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Thread: X.Org 7.5 / X Server 1.7: No Branching, No Beta

  1. #11
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    Can I propose a different way to look at this ? From where I sit, Xorg itself has become pretty stable and "just works" most of the time.

    If you ask most people what the big problems are with Linux graphics and UI today, most of the answers will relate to things that are not part of Xorg, although some of the major projects going on (like Kernel Modesetting) do require some corresponding changes in the Xorg tree.

    We still need new Xorg releases, and things are still improving, but honestly I don't see Xorg itself being the bottleneck in the adoption of Linux on the desktop.
    Last edited by bridgman; 07-22-2009 at 10:47 PM.

  2. #12
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    Quote Originally Posted by bridgman View Post
    Can I propose a different way to look at this ? From where I sit, Xorg itself has become pretty stable and "just works" most of the time.

    If you ask most people what the big problems are with Linux graphics and UI today, most of the answers will relate to things that are not part of Xorg, although some of the major projects going on (like Kernel Modesetting) do require some corresponding changes in the Xorg tree.

    We still need new Xorg releases, and things are still improving, but honestly I don't see Xorg itself being the bottleneck in the adoption of Linux on the desktop.
    It works, yeah. But if you know your Windows, you will notice how sluggish it is at times. Like when when you open a settings menu or the about box of a problem and you see the window render things. Or when you maximize a window and first the window is rendererd and then the title bar afterwards. And Composite often is not on par with its performance, especially with stuff like scrolling web pages etc.. You should never have to notice anything of the above, really.

    Now I do not what's causing these problems, but from what I experience, things improve dramatically with every half-year releases of Xorg and drivers and are probably no problem anymore in the future.

  3. #13
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    I believe most of those issues fall either partly or completely outside Xorg itself. I think everyone agrees that "the graphics stack" needs significant additional work, but Xorg is only one part of that stack (albeit an important one) and that part does not seem to be the "source of the problem" these days.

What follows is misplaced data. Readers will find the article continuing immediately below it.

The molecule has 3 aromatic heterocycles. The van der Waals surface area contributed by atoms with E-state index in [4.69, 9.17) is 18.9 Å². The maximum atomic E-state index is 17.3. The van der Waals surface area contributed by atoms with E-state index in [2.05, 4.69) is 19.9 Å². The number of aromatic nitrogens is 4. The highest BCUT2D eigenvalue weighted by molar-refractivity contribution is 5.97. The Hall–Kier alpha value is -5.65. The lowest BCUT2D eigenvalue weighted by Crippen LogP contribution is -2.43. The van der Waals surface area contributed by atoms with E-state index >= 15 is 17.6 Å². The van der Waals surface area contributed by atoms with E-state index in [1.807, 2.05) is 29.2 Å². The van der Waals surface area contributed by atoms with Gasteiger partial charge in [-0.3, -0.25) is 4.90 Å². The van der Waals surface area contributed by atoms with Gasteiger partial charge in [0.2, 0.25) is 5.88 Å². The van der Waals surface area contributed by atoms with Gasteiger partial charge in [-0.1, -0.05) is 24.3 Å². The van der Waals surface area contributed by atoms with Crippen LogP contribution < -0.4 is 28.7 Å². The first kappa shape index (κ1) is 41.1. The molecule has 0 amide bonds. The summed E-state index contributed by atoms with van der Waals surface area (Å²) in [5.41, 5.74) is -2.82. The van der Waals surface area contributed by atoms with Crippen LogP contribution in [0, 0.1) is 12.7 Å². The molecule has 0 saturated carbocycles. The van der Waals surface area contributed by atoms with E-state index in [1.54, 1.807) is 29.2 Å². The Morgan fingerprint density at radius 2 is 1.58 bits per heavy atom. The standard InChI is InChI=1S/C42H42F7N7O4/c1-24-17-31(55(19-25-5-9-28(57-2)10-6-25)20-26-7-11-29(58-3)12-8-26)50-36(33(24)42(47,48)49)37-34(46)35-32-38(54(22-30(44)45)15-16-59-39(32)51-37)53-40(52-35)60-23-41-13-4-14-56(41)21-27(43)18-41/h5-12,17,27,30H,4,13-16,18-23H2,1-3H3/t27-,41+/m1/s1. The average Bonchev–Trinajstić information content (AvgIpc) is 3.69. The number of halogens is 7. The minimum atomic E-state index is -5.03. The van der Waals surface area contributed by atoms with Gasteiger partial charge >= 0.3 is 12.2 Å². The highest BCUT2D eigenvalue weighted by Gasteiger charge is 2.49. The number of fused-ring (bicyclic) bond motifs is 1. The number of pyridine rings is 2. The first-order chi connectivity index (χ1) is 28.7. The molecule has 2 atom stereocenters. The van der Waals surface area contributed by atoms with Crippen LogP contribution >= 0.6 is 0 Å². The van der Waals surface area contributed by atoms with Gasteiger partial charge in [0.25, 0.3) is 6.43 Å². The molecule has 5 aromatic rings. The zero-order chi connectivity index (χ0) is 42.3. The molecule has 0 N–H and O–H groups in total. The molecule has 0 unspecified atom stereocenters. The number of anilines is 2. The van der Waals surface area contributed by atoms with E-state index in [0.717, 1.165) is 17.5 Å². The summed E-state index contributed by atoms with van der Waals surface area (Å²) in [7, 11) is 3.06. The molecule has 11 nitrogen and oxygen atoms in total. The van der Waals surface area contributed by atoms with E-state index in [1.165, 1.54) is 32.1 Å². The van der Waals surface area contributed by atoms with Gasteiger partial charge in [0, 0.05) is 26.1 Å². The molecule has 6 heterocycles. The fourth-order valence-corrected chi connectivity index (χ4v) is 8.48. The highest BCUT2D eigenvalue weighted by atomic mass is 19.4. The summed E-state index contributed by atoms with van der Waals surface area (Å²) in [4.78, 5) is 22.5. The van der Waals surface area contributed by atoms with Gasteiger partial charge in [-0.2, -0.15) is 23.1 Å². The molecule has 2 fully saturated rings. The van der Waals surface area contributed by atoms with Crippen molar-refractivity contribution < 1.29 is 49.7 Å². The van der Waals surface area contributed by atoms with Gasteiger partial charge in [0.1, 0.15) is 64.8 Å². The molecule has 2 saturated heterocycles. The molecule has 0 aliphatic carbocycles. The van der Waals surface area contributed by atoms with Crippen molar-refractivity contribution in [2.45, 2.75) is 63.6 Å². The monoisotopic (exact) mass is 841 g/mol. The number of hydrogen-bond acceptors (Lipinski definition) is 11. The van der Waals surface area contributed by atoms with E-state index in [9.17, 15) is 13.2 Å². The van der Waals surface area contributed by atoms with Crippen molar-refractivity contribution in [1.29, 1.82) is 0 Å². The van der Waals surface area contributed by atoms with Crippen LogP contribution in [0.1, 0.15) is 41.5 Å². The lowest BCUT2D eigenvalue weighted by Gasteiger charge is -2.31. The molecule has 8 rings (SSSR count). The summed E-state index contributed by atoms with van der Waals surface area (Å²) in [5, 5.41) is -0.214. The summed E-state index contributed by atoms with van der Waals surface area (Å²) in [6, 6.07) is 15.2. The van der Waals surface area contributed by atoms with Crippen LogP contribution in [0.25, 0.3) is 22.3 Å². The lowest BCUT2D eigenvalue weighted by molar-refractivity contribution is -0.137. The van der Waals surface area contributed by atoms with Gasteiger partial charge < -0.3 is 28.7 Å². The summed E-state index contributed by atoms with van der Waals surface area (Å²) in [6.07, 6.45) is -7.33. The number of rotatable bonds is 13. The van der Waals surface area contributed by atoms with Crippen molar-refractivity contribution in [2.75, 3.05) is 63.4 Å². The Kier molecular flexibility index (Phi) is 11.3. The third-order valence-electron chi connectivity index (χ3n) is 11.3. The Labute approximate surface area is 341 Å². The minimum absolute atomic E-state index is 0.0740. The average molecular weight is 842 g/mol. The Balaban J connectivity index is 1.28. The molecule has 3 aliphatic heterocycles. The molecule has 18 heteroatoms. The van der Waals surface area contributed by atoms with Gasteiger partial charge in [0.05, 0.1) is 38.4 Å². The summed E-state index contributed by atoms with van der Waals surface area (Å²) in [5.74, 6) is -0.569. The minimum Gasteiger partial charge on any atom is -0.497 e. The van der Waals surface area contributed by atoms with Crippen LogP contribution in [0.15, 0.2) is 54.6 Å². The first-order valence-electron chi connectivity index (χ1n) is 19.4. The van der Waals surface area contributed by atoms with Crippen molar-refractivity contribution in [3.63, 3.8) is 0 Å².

A number of people have suggested Xorg be redefined (both the software product and the guiding organization) to include all of the core graphics stack but that would bring a whole new set of management problems along with it.

  4. #14
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    Quote Originally Posted by bridgman View Post
    Can I propose a different way to look at this ? From where I sit, Xorg itself has become pretty stable and "just works" most of the time.

    If you ask most people what the big problems are with Linux graphics and UI today, most of the answers will relate to things that are not part of Xorg, although some of the major projects going on (like Kernel Modesetting) do require some corresponding changes in the Xorg tree.

    We still need new Xorg releases, and things are still improving, but honestly I don't see Xorg itself being the bottleneck in the adoption of Linux on the desktop.
    if it mostly works then it should be mostly easy to maintain a reliable and well communicated development process.

  5. #15
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    Most (all?) of the problems mentioned here are in the process of being solved and/or about system-wide interactions beyond X.org. For example, mapping of windows is the domain of the window manager. Of course, the X server plays a big part in it, and *of course* it must be improved. Just point your blame in the right direction, please

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